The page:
Modern human populations have experienced changes in diet and activity levels, leading to an increase in metabolic disorders. The IIS pathway is known to influence many aspects of growth, metabolism, and longevity but little is known about the genetic basis of standing variation in the pathway. The goal of this project is to examine the genetic basis of natural genetic variation in the insulin/insulin-like signaling (IIS) pathway. The project will utilize a newly developed resource for the genetic analysis of complex traits, the Drosophila Synthetic Population Resource (DSPR). Gene expression levels for every gene in the IIS pathway will be measured in three different nutritional conditions and QTL influencing these gene expression levels will be mapped. The project will identify the source of natural genetic variation in IIS and determine if genetic variants co-localize with the genes encoding major proteins in the pathway. Genes influencing gene expression will be identified in multiple nutritional environments, making it possible to determine if the same or different variants control the IIS pathway in different environments. In addition, the project will address whether the same "master genes" control several components of the IIS pathway. The project will also answer broad questions about the nature of the interactions between components of the IIS pathway using systems biology approaches. By using the DSPR, this project will be able to map QTL influencing the IIS pathway to 1-2 centiMorgans, estimate both the effect and frequency of those QTL and identify potentially causative sites. The IIS pathway is highly conserved between Drosophila melanogaster and humans and therefore, identifying the genes controlling IIS signaling in Drosophila may directly identify targets for pharmacological intervention, particularly if "master genes" are identified. Ultimately, this project will characteize the genetic basis of a central endocrine pathway that has direct implications for our understanding of metabolism and the internal allocation of resources.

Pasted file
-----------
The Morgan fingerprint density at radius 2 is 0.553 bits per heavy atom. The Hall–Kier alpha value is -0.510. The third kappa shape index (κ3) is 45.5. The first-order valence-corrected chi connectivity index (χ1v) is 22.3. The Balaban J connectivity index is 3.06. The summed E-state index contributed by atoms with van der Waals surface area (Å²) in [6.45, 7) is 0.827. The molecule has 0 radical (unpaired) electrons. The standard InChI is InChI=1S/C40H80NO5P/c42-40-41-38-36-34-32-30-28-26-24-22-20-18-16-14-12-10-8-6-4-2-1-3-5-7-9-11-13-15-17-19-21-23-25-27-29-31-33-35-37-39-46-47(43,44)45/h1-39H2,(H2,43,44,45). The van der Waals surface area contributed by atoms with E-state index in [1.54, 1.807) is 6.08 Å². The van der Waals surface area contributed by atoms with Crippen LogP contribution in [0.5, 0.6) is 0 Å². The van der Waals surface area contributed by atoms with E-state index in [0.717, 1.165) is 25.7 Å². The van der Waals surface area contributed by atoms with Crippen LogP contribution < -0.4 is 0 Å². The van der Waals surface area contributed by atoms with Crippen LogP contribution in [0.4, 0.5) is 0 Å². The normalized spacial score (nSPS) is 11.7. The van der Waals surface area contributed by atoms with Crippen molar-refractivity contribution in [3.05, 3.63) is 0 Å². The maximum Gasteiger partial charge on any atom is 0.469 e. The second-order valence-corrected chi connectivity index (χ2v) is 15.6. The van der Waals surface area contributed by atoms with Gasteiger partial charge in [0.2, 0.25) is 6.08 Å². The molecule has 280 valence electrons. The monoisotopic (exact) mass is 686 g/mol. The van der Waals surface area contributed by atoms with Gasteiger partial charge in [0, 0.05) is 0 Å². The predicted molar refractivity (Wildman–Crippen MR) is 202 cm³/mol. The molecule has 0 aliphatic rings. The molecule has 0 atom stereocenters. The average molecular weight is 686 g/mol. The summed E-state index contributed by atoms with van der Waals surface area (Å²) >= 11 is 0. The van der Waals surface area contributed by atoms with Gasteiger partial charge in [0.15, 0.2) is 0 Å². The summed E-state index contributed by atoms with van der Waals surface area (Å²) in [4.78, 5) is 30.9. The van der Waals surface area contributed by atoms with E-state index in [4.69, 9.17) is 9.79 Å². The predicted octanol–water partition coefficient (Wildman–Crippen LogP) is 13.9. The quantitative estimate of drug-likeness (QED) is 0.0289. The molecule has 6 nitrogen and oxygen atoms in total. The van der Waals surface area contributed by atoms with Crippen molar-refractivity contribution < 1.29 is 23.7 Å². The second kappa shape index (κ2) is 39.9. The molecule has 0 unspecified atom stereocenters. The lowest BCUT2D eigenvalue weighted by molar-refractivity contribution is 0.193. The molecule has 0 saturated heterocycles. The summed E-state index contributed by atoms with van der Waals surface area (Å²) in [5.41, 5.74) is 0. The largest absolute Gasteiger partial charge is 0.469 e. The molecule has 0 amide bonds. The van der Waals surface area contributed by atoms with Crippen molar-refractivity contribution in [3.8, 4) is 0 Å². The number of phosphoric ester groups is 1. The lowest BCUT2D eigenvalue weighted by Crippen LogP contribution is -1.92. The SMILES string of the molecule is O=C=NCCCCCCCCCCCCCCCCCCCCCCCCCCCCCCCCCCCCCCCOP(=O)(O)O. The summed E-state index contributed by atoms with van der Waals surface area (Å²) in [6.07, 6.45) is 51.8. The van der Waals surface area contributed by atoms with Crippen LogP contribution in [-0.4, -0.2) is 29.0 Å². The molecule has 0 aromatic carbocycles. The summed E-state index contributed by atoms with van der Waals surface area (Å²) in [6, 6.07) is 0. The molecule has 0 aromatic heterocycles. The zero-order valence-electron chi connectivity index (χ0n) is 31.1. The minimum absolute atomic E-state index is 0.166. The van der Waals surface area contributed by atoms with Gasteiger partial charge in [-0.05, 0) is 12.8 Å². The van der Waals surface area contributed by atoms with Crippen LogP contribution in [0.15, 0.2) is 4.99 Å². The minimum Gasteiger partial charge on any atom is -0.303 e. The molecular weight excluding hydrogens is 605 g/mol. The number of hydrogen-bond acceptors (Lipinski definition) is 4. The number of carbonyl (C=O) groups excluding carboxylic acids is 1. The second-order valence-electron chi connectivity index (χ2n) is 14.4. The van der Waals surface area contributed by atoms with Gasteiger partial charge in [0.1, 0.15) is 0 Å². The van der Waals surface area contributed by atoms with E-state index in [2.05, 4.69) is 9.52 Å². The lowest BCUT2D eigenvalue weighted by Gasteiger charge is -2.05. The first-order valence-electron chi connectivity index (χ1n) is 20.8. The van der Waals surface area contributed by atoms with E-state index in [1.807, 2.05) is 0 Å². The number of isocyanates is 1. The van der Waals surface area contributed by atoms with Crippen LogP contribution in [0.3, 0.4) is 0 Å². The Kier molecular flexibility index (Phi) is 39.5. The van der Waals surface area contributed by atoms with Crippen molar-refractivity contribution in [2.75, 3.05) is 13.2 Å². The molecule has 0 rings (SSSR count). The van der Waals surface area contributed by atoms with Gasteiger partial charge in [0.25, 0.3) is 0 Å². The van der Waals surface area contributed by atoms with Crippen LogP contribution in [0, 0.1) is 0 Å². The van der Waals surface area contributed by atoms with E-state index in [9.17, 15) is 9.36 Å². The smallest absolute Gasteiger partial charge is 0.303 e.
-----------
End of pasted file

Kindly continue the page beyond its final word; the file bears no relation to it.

Obesity and type 2 diabetes are increasing at alarming rates in modern human populations. This project aims to determine the genetic basis of a central metabolic pathway, the insulin/insulin-like signaling pathway in multiple nutritional environments to better understand the genetic basis of metabolic disorders.
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